Philanthropy 101

By Mary Teresa Bitti on December 01, 2009
Sometimes we give to charities out of habit or just because somebody knocked on our door. Maybe there’s a better way.

What is needed is staggering; there are more than 160,000 nonprofits and registered charities in Canada – and they all need money and time. So where is a family to start?

Maggie Leithead, president of Charity Village, an online resource for Canada’s nonprofit industry, says the top three reasons people give are:
  • because they feel compassion for those in need;
  • because they personally believe in the cause;
  • because they are personally affected by the cause.
There may be a fourth reason: because they’re solicited.

For families on the road to philanthropy, Leithead has a few key steps to get started:

BE PROACTIVE
Instead of responding to direct mail or that knock on the door, sit down as a family once or twice a year and talk about giving.

BE PERSONAL
Ask, ‘What’s happening in our community or around the world that is meaningful to us?’ It might be as simple as the park down the street that needs a new set of teeter-totters. Or, you notice one of your kids is engaged by something seen on the news, such as the need for clean water in Africa or saving the rainforest.

NARROW IT DOWN
In this way, you don’t have to feel guilty when you say “No” to all those people who solicit your support. You’re concentrated on making a meaningful contribution to the causes your family cares about. You can always bring those other causes back to the table when you have your next discussion around philanthropy.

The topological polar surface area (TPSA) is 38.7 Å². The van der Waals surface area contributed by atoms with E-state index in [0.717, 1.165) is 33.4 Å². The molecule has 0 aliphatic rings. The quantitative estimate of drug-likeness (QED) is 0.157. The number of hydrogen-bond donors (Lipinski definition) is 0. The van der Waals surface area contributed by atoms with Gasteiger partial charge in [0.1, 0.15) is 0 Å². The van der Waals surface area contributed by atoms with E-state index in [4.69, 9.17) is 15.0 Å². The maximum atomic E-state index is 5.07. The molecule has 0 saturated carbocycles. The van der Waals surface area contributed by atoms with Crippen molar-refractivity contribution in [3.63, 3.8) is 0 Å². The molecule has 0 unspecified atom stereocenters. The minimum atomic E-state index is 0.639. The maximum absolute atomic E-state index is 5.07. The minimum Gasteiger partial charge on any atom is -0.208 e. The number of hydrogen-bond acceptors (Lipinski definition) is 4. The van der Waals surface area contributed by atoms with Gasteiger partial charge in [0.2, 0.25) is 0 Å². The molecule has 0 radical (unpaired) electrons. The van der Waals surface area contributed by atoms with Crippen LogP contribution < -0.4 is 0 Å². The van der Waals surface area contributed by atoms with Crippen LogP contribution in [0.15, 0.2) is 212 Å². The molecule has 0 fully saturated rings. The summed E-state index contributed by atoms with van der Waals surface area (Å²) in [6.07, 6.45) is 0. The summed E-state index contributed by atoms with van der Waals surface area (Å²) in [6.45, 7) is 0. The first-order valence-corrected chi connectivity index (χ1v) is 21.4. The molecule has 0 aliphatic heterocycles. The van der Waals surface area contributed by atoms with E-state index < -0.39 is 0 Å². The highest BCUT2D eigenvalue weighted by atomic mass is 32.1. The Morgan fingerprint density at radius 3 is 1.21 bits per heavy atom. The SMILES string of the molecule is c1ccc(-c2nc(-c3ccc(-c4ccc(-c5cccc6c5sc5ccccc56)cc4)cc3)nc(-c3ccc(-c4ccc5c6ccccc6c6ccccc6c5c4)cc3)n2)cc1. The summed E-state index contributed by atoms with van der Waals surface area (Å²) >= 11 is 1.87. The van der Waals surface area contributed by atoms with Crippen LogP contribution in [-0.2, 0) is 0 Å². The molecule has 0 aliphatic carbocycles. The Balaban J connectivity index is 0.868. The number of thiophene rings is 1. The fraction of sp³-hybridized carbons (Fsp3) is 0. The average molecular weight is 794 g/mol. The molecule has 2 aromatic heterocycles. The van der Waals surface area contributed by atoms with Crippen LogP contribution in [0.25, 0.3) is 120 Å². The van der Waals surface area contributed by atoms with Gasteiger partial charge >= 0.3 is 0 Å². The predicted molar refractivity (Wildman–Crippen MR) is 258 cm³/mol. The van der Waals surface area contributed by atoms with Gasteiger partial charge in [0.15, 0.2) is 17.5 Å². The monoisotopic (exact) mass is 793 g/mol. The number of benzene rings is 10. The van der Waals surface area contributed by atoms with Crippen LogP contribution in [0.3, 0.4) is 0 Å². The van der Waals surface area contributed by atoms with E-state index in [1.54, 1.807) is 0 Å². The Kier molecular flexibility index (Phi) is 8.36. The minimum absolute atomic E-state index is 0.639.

KNOW WHERE YOUR MONEY IS GOING
All charities are nonprofits but not all nonprofits are charities. A registered charity can issue tax receipts for donations whereas nonprofits can’t. Word to the wise: Charitable registration numbers contain nine digits and end with RR01. If you are quoted anything else, it is not a registered charity.

DO YOUR HOMEWORK
Visit the websites of your selected charities and ask them for their annual reports. There are no shortcuts to intelligent giving, says Kate Bahen, cofounder of Charity Intelligence, a registered charity that researches and analyzes Canada’s charities so donors know they are giving to charities with proven results. It provides its findings free of charge at charityintelligence.ca.

“You want transparency,” she says. “If they are unwilling to provide their audited statements, then think twice.”

THINK LOCAL
Find out what’s happening in your community with groups such as Rotary, Lion’s and Optimist clubs and the United Way. Chances are they are providing grants to organizations in your community. Ask them who they think is doing good work.

MAKE GIVING PART OF FAMILY LIFE
Lots of charities launch big campaigns around Christmas when many people are feeling the most generous and reflective of their legacy. This is a good time to revisit your family’s philanthropic goals. Come back to it again at the start of summer holidays. This will make philanthropy part of the family calendar year after year.

GIVE YOUR TIME
Volunteering is a great way to demonstrate to your kids the values you are trying to instill. Bahen, who has three children, says, “Every Halloween we dress up in our costumes and visit a local senior centre. The residents look forward to it.”

After 9-11, her children wanted to do something nice for local firefighters. “My son loves to make apple pies, and so the kids brought our homemade pies to the fire station as a way of saying thank you for what they do.” Her community collects old towels for local vets and the humane society and the kids sort them, launder them and help deliver them.

We each will give in our own way, but it makes sense to start by communicating as a family and then doing our homework so every dollar and every hour we contribute counts.


Volunteering can be good for your health

According to a study published in the Mayo Clinic Women’s HealthSource magazine, older people who volunteer at least a couple of hours a week have lower rates of heart disease and live longer than peers who don’t volunteer. Volunteering can also improve social connections and provide a sense of purpose, key factors in preventing depression.

By Mary Teresa Bitti| December 01, 2009

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